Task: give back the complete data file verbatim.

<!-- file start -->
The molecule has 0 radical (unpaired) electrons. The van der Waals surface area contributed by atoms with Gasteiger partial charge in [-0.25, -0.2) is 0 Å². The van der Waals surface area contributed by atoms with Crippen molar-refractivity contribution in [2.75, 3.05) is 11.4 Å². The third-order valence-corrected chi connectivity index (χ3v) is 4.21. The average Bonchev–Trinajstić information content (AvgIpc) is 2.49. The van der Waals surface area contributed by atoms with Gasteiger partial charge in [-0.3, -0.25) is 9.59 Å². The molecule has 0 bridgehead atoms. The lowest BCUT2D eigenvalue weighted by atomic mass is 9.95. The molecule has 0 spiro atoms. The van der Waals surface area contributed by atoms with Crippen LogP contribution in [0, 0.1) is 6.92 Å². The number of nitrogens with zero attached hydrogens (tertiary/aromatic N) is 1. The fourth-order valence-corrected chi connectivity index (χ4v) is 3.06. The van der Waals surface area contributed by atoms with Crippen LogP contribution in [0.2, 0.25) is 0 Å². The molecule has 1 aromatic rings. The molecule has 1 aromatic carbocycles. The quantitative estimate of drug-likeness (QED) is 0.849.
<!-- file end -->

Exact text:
The molecule has 0 radical (unpaired) electrons. The van der Waals surface area contributed by atoms with Gasteiger partial charge in [-0.25, -0.2) is 0 Å². The van der Waals surface area contributed by atoms with Crippen molar-refractivity contribution in [2.75, 3.05) is 11.4 Å². The third-order valence-corrected chi connectivity index (χ3v) is 4.21. The average Bonchev–Trinajstić information content (AvgIpc) is 2.49. The van der Waals surface area contributed by atoms with Gasteiger partial charge in [-0.3, -0.25) is 9.59 Å². The molecule has 0 bridgehead atoms. The lowest BCUT2D eigenvalue weighted by atomic mass is 9.95. The molecule has 0 spiro atoms. The van der Waals surface area contributed by atoms with Crippen LogP contribution in [0, 0.1) is 6.92 Å². The number of nitrogens with zero attached hydrogens (tertiary/aromatic N) is 1. The fourth-order valence-corrected chi connectivity index (χ4v) is 3.06. The van der Waals surface area contributed by atoms with Crippen LogP contribution in [0.2, 0.25) is 0 Å². The molecule has 1 aromatic rings. The molecule has 1 aromatic carbocycles. The quantitative estimate of drug-likeness (QED) is 0.849.